The following account of the Creole slave revolt is from The Late Contemplated Insurrection in Charleston, South Carolina, published in New York, 1850, from Exploring Amistad

The exploit of the slaves under the intrepid Madison Washington is a guarantee of what can be done by colored Americans in a just cause, and foreshadows that a brighter day for slaves is at hand. Endowed with patriotism, led on by Washington, these slaves on board the American slaver brig Creole, Captain Ensor, put their trust in God and their own valor, to gain the boon every man desires to have--freedom. Success was their reward. We shall briefly sum up the whole matter in this way: the American slave trade is still carried on, unblushingly, to a considerable extent at the seat of the general government, and the States located South of the government in the face of the Congress of the United States, has of the various departments, attached to the government, foreign ministers and other high functionaries of emperors, kings and princes of European monarchical governments, locate[d near] the National Court in Washington.

It was on board one of the regular sailing packets, on a voyage coastwise by sea, from a neighboring city, not very far from the District of Columbia, bound to New Orleans, that a superb brig, commanded by an experienced and skilful captain, well manned with subordinate officers and seamen, on an outward bound voyage to New Orleans, was taken possession of by the slave passengers on board, who were going to be sold in a more profitable market, to the dealers in human commodities; but, thanks to Him who watches over the destiny of the poor slaves as well as over the abundance of tyrants, these slaves on board the Creole were men of common sense, endowed with the principles of our fathers of '76, who could not remain slaves whilst an opportunity presented itself for them to strike an effectual blow for liberty. The blow was given, headed by Madison Washington, the champion of the slaves, and they were instantly metamorphosed into free men, who steered their course for Great Britain's protection. In two days after the mutiny on board, the American slaver Creole, the heroes, in command of their vessel, arrived safe in the British province of Nassau, near Providence, where they claimed and received protection of the provincial authority of England, Queen Victoria.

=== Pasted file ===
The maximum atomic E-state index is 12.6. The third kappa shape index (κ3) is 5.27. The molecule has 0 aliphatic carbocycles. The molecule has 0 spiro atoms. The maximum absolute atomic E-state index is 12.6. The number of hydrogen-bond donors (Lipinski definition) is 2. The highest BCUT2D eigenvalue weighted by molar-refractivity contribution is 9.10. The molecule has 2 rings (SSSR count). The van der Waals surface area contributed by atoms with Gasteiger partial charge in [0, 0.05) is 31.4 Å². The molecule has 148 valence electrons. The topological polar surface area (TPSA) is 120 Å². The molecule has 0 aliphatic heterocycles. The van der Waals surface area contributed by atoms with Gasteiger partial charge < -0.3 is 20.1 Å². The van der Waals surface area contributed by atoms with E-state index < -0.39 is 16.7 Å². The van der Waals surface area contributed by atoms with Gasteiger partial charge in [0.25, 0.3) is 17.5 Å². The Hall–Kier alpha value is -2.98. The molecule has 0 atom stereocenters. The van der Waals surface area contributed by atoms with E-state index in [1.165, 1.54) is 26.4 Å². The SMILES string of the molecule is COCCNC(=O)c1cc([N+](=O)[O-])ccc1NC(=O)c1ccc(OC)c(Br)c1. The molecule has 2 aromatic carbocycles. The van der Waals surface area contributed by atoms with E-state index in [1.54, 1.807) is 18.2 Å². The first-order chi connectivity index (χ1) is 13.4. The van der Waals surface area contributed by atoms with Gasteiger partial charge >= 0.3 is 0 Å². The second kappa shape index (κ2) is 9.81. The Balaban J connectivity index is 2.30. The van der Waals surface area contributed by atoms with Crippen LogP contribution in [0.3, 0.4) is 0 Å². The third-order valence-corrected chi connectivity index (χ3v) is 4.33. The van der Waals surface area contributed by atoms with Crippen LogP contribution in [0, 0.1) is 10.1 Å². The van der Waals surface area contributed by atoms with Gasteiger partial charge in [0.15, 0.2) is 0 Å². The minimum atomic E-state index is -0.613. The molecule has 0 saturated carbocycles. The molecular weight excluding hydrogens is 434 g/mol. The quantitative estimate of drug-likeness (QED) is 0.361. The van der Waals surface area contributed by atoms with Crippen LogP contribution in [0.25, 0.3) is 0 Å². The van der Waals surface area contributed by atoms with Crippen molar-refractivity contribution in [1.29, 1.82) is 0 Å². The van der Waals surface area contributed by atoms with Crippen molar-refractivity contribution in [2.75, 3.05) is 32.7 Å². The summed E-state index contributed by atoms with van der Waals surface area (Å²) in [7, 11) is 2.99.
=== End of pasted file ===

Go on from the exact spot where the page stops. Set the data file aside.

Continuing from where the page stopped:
Hear what the celebrated philanthropist, Dr. W. E. Channing, says of the praiseworthy conduct of these self-emancipated slaves, whose action on this occasion would be creditable to the gallantry of any people in defence of their liberty: "It appears that the brig Creole, of Richmond, Virginia, Ensor master, bound to New Orleans, sailed from Hampton Roads, with a cargo of merchandize, principally tobacco and slaves, about one hundred and thirty-five in number. On the evening of the 7th Nov. some of the slaves rose upon the crew of the vessel, and murdered a passenger named Hewel, who owned some of the negroes, wounded the captain dangerously, and the first mate and two of the crew severely. That the slaves soon obtained complete possession of the Brig, which under their protection was taken into the port of New Providence, where she arrived on the morning of the 9th of the same month. That at the request of the American Consul at that place, the Governor ordered a guard on board to prevent the escape of the mutineers, and with a view to an investigation, which was accordingly made by two of the magistrates. An examination also took place by the Consul. That on the report of the magistrates, nineteen of the slaves, imprisoned by the local authorities as having been concerned in the mutiny and murder, and their surrender to the Consul, to be sent to the United States for trial for these crimes was refused on the ground that the Governor wished to communicate with the government in England on the subject. That through the interference of the colonial authority, and even before the military guard was removed, the greater number of the slaves were liberated, and encouraged to go beyond the power of the master of the vessel or the American Consul, by proceedings which neither of them could control."